Democracy or CAFTA?: Why is Zoellick in Nicaragua

U.S. Deputy Secretary of State Robert Zoellickis in Nicaragua to try to break up a bizzare left-right alliance that has paralyzed and threatened to derail the government of President Enrique Bolaños.  The U.S. is justifying its involvement in Nicaragua's domestic affairs by claiming that it is acting to protect democracy, but it seems more than coincidental that Zoellick, who served as U.S. Trade Representative from 2001-2005 is the official who has been dispatched to Nicaragua at a time when the deadlock in the Nicaraguan National Assembly is preventing the country from ratifying the Domincan Republic-Central American Free Trade Agreement (DR-CAFTA.) Nowhere is the cliche that "politics makes strange bedfellows" truer than in Nicaragua.  United only by their hatred of President Bolaños, Sandinistas and right-wing allies of jailed ex-President Arnoldo Aleman have formed an alliance known as "el pacto" that has largely paralyzed the Bolaños government by derailing its programs in the National Assembly.

"El pacto" is certainly undemocratic.  But it has had the serendipitously democratic effect of preventing the National Assembly from taking up the ratification of DR-CAFTA, a trade agreement opposed by the country's poor majority because of the agreement's devastating effect on workers and farmers. National Assembly President Rene Nuñez, a Sandinista, has prevented the agreement from coming to the floor of the National Assembly. On September 21, he suspended the National Assembly session indefinitely because not enough members formally signed in.  Members of the pro-Bolaños Blue and White faction suggest that this occured because members of the pro-Aleman Constitutional Liberal Party conspired with the Sandinistas to prevent the Assembly from holding the session in order to keep DR-CAFTA from passing the Assembly.  The U.S.-based solidarity group, Nicaragua Networkreports that:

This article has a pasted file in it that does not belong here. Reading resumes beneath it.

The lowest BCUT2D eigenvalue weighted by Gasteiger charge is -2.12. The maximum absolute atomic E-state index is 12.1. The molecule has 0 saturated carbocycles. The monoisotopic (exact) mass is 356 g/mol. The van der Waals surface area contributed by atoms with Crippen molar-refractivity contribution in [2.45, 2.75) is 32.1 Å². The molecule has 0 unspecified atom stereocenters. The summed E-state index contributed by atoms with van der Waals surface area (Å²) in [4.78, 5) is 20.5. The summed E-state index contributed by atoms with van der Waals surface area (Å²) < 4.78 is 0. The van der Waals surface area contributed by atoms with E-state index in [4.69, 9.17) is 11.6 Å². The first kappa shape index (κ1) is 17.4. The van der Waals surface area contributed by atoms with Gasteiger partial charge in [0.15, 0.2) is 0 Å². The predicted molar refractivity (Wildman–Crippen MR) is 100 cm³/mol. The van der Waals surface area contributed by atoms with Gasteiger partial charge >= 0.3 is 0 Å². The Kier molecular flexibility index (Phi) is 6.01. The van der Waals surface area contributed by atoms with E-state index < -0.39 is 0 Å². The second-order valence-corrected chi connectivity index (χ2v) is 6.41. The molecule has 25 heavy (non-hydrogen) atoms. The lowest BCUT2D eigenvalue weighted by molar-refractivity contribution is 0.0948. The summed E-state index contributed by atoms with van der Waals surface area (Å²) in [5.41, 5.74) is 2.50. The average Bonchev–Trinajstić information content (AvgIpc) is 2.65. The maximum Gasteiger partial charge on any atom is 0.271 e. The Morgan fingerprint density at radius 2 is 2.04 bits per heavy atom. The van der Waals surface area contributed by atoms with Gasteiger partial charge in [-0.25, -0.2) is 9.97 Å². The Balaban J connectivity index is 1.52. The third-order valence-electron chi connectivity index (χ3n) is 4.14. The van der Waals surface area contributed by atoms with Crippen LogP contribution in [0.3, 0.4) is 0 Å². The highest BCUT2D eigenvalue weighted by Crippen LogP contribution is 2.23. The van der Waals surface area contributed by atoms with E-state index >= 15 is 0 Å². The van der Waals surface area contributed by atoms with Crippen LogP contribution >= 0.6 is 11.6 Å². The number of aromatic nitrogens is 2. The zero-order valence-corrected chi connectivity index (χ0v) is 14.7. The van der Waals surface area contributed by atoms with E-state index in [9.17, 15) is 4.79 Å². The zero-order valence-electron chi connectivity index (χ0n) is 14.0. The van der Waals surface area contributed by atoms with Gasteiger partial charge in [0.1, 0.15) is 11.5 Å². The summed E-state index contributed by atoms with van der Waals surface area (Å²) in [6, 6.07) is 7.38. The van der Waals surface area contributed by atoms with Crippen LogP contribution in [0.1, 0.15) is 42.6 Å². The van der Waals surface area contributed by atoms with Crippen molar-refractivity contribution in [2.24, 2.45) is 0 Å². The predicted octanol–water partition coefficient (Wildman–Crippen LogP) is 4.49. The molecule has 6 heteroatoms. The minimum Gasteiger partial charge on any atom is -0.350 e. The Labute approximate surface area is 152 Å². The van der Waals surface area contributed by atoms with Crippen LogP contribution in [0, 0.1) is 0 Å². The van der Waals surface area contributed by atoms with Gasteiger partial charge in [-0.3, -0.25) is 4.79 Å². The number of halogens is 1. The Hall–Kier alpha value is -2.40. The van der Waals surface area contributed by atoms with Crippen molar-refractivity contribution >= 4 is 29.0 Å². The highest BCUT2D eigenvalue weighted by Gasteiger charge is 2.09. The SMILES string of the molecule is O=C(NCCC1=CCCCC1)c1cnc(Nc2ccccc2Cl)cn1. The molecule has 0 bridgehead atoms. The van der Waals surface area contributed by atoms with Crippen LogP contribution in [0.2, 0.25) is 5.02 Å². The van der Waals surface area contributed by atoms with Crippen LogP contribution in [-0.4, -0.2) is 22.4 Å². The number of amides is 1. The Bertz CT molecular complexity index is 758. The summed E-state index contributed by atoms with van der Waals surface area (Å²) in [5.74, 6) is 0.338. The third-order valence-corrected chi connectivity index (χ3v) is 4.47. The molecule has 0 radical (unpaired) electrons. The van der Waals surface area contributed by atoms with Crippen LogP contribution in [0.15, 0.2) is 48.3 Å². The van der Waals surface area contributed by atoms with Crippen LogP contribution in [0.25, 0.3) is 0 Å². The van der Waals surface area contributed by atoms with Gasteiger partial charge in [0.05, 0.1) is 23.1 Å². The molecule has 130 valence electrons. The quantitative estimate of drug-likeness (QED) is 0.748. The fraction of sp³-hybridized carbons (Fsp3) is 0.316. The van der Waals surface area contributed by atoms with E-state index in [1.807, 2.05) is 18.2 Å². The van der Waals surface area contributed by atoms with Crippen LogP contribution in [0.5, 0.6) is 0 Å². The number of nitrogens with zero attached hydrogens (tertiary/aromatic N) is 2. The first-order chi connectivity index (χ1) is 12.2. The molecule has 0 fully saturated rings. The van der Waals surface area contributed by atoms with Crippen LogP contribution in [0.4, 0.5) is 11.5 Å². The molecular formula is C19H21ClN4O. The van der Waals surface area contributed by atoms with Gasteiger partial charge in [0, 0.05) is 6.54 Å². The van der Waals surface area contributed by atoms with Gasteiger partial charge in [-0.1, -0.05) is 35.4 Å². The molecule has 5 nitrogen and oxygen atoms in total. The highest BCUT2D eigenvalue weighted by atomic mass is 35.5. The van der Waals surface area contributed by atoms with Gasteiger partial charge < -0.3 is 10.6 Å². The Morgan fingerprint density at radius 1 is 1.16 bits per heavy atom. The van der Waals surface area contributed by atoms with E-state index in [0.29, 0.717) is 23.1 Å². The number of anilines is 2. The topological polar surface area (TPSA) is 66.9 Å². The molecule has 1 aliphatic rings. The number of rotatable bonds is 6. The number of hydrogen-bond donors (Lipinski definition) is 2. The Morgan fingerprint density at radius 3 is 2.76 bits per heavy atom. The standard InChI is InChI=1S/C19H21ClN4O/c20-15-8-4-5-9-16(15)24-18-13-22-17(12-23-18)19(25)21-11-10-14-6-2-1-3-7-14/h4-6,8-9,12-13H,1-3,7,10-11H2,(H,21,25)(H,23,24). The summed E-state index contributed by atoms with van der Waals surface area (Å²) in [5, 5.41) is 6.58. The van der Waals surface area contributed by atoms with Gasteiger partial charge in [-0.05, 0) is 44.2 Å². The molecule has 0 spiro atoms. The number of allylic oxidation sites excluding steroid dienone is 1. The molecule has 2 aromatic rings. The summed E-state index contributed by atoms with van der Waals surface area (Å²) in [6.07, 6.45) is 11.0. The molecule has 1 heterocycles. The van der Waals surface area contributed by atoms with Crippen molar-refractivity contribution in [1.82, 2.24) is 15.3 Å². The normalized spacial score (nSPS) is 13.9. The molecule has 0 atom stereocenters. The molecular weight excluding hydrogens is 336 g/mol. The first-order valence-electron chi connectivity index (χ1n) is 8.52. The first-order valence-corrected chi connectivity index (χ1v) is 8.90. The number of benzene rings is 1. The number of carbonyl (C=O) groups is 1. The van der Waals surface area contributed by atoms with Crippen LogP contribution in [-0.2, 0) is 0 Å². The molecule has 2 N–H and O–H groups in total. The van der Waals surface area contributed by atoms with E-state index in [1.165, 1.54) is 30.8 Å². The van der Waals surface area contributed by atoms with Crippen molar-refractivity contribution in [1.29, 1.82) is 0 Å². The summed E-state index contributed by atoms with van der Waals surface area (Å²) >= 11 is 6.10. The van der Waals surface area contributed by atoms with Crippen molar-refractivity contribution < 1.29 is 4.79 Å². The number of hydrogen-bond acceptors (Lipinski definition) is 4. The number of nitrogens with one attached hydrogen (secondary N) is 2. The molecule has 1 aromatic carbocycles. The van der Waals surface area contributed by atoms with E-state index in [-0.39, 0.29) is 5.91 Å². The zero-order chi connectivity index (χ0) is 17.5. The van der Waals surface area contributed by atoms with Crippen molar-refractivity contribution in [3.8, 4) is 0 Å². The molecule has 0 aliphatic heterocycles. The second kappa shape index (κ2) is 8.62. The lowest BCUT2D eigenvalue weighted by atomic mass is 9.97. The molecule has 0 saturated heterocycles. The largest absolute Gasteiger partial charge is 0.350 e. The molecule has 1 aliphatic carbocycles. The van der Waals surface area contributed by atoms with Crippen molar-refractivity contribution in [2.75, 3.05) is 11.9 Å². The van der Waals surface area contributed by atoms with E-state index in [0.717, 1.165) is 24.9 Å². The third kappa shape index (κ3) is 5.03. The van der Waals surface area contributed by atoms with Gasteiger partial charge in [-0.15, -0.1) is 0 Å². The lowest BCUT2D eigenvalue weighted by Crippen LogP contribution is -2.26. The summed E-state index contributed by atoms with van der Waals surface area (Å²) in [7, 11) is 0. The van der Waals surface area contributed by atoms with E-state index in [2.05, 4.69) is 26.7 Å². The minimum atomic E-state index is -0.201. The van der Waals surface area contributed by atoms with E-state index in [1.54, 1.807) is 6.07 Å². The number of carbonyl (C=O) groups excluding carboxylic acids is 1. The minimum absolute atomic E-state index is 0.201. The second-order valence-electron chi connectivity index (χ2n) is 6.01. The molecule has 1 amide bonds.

Despite the fact that the Constitutional Liberal Party (PLC) deputies went out of their way to make it seem like they were pushing for DR-CAFTA to be discussed, Orlando Tardencilla, a Blue and White deputy, questioned whether this really was the case. According to Tardencilla, the Liberal-Sandinista pact has an agreement not to allow DR-CAFTA through the legislature in the near future. The PLC must, however, appear to be lobbying in favor of the
trade agreement so as not to lose face among its right-wing voters.

The fact that this development coincides with the dramatic increase in U.S. pressure to break the gridlock that keeps Bolaños from governing effectively certainly raises questions about the real motive behind Zoellick's trip to Nicaragua.

If Zoellick really is just interested in promoting democracy he has a funny way of showing it. The The New York Times reported today that:

 Robert B. Zoellick, the American deputy secretary of state, warned Nicaraguan business leaders today during his visit here that they should not support political parties that are trying to unseat the nation's president if they hope to continue doing business with the United States.

He also threatened reductions in U.S. aid if Sandinista leader Daniel Ortega wins next year's election. Reuters reported yesterday that:

Zoellick has noted that Nicaragua is in line to receive $175 million from the U.S. Millennium Challenge Account program, which aims to reward countries that pursue political and economic reforms, and said that money may not be available if Ortega and his allies come to power.

This marks the continuation of a campaign launched by the State Department earlier this year to convince Nicaraguan voters that a vote for the Sandinistas would distance the country from the U.S.  The U.S. has mounted similar campaigns in previous Nicaraguan elections.

Once again it becomes clear that the only rights the State Department is really interested in preserving in Nicaragua are the right of U.S. businesses to have a government friendly to their interests and the right of the U.S. to keep its old enemies out of power.


Mission Accomplished: Nicaragua Passes CAFTA

Two days before the anniversary 513th of the beginning of the European pluder of the Americas, and less than a week after U.S. Deputy Secretary of State Robert Zoellick's visit to Nicaragua, the country's National Assembly passed DR-CAFTA. The Associated Press reports that "late Monday":

[blockquote] By a vote of 49-37, with three abstentions, lawmakers passed the so-called CAFTA pact, which will take affect after President Enrique Bolanos directs that it be published in the official gazette.

Legislators from the ruling Constitutionalist Liberal Party joined with independents to support the measure, which would eliminate trade barriers between the United States and Costa Rica, El Salvador, Guatemala, Honduras, Nicaragua and the Dominican Republic.[/blockquote]

What remains to be seen is how workers and campesinos react to the passage of a treaty that threatens to wreak even more devastation on Nicatagua's poor and whether the massive resistance predicted earlier this year materializes on a national level.

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About Sean Donahue

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Sean Donahue is a poet, healer, activist, and freelance journalist wandering through New England.